Cavo d’oro is the name given to Euboea’s southernmost cape, but also to the whole South-eastern part of the island, which is where this rhythmic, lively circle dance in a 2/4 rhythm -a staple of the local repertoire- comes from. The dancers cross their arms and accompany their movements with provocative, satirical couplets when they get into the spirit of the dance.
Traditionally, the kavodorítikos was played by the instruments associated with the area’s old-style music: the “tsaboúna” -which seems to be linked to the local Albanian communities- or the lyre accompanied by the toubáki (daouli). It’s said that when, at past times, a dancer requested the “tsaboúna”, they meant this particular dance. Today, the old instruments have been replaced by the violin and the lute but a skilled fiddler can mimic the sound of the tsaboúna satisfactorily on the former.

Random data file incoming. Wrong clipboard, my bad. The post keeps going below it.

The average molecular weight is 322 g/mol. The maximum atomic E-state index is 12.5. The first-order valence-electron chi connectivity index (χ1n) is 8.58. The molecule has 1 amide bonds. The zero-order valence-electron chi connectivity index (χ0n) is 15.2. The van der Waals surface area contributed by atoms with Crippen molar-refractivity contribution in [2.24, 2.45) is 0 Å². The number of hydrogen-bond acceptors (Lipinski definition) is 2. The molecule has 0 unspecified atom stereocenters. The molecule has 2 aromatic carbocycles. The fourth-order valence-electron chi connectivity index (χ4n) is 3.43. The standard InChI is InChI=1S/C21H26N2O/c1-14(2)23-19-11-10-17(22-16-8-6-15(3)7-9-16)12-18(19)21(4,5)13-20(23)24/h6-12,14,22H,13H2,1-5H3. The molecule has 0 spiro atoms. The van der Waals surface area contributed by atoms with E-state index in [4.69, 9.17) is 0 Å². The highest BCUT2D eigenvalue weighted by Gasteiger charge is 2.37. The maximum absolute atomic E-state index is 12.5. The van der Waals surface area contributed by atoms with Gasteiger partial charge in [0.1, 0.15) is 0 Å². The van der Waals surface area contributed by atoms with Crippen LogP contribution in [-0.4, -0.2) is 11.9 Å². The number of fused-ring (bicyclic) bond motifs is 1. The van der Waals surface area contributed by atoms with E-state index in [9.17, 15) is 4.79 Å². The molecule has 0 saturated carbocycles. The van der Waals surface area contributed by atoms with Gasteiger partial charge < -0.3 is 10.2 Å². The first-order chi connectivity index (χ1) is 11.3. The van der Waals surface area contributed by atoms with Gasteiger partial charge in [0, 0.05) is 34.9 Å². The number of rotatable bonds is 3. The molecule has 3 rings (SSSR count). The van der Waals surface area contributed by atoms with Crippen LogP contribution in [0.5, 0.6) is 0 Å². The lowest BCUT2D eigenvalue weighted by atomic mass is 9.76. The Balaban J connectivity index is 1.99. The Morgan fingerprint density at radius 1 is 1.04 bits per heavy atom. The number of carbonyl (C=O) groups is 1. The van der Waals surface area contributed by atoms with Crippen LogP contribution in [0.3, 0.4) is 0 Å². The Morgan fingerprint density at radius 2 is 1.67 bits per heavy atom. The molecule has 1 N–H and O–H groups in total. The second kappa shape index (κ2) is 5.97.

Miranda Terzopoulou (2018)
Studio recording, 2001.